The Sex-Trafficking of Refugees and its Legal Challenges: The Case of Lebanon

In: Arab Law Quarterly
Carla B. Abdo-Katsipis Wesleyan University 45 Wyllys Avenue, Middletown, CT 06459 USA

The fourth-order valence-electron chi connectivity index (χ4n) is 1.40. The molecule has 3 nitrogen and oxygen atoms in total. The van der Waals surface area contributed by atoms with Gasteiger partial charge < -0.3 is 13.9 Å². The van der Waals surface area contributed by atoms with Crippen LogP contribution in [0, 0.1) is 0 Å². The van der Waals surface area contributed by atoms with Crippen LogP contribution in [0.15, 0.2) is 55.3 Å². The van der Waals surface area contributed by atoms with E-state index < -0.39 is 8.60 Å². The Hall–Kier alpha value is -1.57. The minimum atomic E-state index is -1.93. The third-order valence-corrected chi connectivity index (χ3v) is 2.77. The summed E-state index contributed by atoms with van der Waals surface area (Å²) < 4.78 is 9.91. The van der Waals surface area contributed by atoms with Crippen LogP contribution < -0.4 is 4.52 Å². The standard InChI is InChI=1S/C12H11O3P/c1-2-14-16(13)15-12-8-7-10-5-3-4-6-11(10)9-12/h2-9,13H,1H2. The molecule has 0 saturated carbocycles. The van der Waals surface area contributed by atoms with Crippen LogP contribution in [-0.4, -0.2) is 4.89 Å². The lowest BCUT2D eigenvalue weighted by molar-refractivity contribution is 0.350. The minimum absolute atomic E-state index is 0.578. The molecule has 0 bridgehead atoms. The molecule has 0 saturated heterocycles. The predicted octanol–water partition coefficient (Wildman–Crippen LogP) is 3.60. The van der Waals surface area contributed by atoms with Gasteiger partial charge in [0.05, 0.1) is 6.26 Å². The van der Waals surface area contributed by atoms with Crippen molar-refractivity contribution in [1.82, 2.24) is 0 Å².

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The trafficking of refugees has become a priority in discussions about the efficacy of human trafficking law in recent years. While the number of studies concerning this phenomenon has increased, there is a paucity of literature about the effectiveness of anti-human trafficking laws in the Arab world. This article focuses on Syrian refugees trafficked into Lebanon, and evaluates the strength of Lebanese Law No. 164 Trafficking in Persons in its mandate to (i) prevent the act of trafficking, (ii) protect the trafficked, and (iii) prosecute the traffickers. Using original interviews conducted with participants in Lebanon’s ‘Chez Maurice’ sex-trafficking case, results indicate that the preventive and protective services the law purports to provide are largely supplied by civil society organizations, and that victims may face prosecution or deportation for sex work. These findings present particular challenges to women trafficked during wartime.

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